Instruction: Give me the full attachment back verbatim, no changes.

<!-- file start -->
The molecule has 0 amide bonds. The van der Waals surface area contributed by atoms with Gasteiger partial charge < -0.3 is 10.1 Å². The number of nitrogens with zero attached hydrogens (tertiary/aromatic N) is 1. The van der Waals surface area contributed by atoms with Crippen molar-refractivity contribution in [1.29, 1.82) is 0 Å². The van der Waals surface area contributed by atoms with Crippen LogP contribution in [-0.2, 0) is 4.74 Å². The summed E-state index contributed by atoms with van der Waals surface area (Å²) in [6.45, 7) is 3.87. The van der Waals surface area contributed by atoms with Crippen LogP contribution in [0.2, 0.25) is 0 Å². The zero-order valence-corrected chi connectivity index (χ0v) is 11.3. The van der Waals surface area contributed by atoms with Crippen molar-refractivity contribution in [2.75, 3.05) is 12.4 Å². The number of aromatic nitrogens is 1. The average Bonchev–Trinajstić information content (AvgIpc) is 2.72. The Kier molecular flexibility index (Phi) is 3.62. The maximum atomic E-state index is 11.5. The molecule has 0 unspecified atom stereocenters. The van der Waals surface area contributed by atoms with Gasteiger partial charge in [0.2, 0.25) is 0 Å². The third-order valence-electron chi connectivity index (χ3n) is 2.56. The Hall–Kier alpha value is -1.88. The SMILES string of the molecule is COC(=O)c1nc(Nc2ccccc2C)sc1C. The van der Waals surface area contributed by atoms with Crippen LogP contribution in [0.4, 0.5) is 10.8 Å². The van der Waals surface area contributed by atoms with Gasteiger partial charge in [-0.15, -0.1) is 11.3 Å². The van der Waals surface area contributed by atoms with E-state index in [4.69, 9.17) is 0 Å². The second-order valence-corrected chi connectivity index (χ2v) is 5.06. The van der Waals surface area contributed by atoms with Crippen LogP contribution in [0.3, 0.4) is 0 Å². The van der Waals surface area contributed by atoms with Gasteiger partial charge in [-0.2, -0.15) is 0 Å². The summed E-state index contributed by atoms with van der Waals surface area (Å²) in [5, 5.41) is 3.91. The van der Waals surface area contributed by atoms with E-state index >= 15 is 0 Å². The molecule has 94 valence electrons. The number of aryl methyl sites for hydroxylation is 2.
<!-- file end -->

The molecule has 0 amide bonds. The van der Waals surface area contributed by atoms with Gasteiger partial charge < -0.3 is 10.1 Å². The number of nitrogens with zero attached hydrogens (tertiary/aromatic N) is 1. The van der Waals surface area contributed by atoms with Crippen molar-refractivity contribution in [1.29, 1.82) is 0 Å². The van der Waals surface area contributed by atoms with Crippen LogP contribution in [-0.2, 0) is 4.74 Å². The summed E-state index contributed by atoms with van der Waals surface area (Å²) in [6.45, 7) is 3.87. The van der Waals surface area contributed by atoms with Crippen LogP contribution in [0.2, 0.25) is 0 Å². The zero-order valence-corrected chi connectivity index (χ0v) is 11.3. The van der Waals surface area contributed by atoms with Crippen molar-refractivity contribution in [2.75, 3.05) is 12.4 Å². The number of aromatic nitrogens is 1. The average Bonchev–Trinajstić information content (AvgIpc) is 2.72. The Kier molecular flexibility index (Phi) is 3.62. The maximum atomic E-state index is 11.5. The molecule has 0 unspecified atom stereocenters. The van der Waals surface area contributed by atoms with Gasteiger partial charge in [0.2, 0.25) is 0 Å². The third-order valence-electron chi connectivity index (χ3n) is 2.56. The Hall–Kier alpha value is -1.88. The SMILES string of the molecule is COC(=O)c1nc(Nc2ccccc2C)sc1C. The van der Waals surface area contributed by atoms with Crippen LogP contribution in [0.4, 0.5) is 10.8 Å². The van der Waals surface area contributed by atoms with Gasteiger partial charge in [-0.15, -0.1) is 11.3 Å². The van der Waals surface area contributed by atoms with E-state index in [4.69, 9.17) is 0 Å². The second-order valence-corrected chi connectivity index (χ2v) is 5.06. The van der Waals surface area contributed by atoms with Crippen LogP contribution in [0.3, 0.4) is 0 Å². The van der Waals surface area contributed by atoms with Gasteiger partial charge in [-0.2, -0.15) is 0 Å². The summed E-state index contributed by atoms with van der Waals surface area (Å²) in [5, 5.41) is 3.91. The van der Waals surface area contributed by atoms with E-state index >= 15 is 0 Å². The molecule has 94 valence electrons. The number of aryl methyl sites for hydroxylation is 2.